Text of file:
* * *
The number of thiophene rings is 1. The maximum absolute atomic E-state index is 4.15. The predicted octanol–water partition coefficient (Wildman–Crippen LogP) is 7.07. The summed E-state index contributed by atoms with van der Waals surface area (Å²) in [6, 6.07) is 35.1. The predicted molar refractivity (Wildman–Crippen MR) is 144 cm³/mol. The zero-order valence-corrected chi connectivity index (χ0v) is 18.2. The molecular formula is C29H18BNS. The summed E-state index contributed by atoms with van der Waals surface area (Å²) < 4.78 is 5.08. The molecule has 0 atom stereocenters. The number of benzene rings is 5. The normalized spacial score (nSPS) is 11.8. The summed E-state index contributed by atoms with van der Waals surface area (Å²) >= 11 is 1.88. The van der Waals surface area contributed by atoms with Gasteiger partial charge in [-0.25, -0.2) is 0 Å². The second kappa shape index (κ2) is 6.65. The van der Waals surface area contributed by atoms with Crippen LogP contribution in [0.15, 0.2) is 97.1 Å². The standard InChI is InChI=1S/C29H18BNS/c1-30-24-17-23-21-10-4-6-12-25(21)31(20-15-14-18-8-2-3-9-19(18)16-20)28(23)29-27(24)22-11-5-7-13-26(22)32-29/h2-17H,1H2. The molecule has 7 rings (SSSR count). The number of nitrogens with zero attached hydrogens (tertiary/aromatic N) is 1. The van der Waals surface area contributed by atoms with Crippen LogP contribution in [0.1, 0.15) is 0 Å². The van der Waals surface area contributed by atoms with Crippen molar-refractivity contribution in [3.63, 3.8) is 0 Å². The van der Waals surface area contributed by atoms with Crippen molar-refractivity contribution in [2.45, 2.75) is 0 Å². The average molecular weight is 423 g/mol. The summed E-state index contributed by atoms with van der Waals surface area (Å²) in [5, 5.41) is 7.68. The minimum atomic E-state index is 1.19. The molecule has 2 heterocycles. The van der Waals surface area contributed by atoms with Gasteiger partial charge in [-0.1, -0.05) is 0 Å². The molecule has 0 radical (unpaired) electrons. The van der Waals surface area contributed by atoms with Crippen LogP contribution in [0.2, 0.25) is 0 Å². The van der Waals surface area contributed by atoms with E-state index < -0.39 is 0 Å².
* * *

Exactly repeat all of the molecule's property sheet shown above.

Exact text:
The number of thiophene rings is 1. The maximum absolute atomic E-state index is 4.15. The predicted octanol–water partition coefficient (Wildman–Crippen LogP) is 7.07. The summed E-state index contributed by atoms with van der Waals surface area (Å²) in [6, 6.07) is 35.1. The predicted molar refractivity (Wildman–Crippen MR) is 144 cm³/mol. The zero-order valence-corrected chi connectivity index (χ0v) is 18.2. The molecular formula is C29H18BNS. The summed E-state index contributed by atoms with van der Waals surface area (Å²) < 4.78 is 5.08. The molecule has 0 atom stereocenters. The number of benzene rings is 5. The normalized spacial score (nSPS) is 11.8. The summed E-state index contributed by atoms with van der Waals surface area (Å²) >= 11 is 1.88. The van der Waals surface area contributed by atoms with Gasteiger partial charge in [-0.25, -0.2) is 0 Å². The second kappa shape index (κ2) is 6.65. The van der Waals surface area contributed by atoms with Crippen LogP contribution in [0.15, 0.2) is 97.1 Å². The standard InChI is InChI=1S/C29H18BNS/c1-30-24-17-23-21-10-4-6-12-25(21)31(20-15-14-18-8-2-3-9-19(18)16-20)28(23)29-27(24)22-11-5-7-13-26(22)32-29/h2-17H,1H2. The molecule has 7 rings (SSSR count). The number of nitrogens with zero attached hydrogens (tertiary/aromatic N) is 1. The van der Waals surface area contributed by atoms with Crippen LogP contribution in [0.1, 0.15) is 0 Å². The van der Waals surface area contributed by atoms with Crippen molar-refractivity contribution in [3.63, 3.8) is 0 Å². The van der Waals surface area contributed by atoms with Crippen molar-refractivity contribution in [2.45, 2.75) is 0 Å². The average molecular weight is 423 g/mol. The summed E-state index contributed by atoms with van der Waals surface area (Å²) in [5, 5.41) is 7.68. The minimum atomic E-state index is 1.19. The molecule has 2 heterocycles. The van der Waals surface area contributed by atoms with Gasteiger partial charge in [-0.1, -0.05) is 0 Å². The molecule has 0 radical (unpaired) electrons. The van der Waals surface area contributed by atoms with Crippen LogP contribution in [0.2, 0.25) is 0 Å². The van der Waals surface area contributed by atoms with E-state index < -0.39 is 0 Å².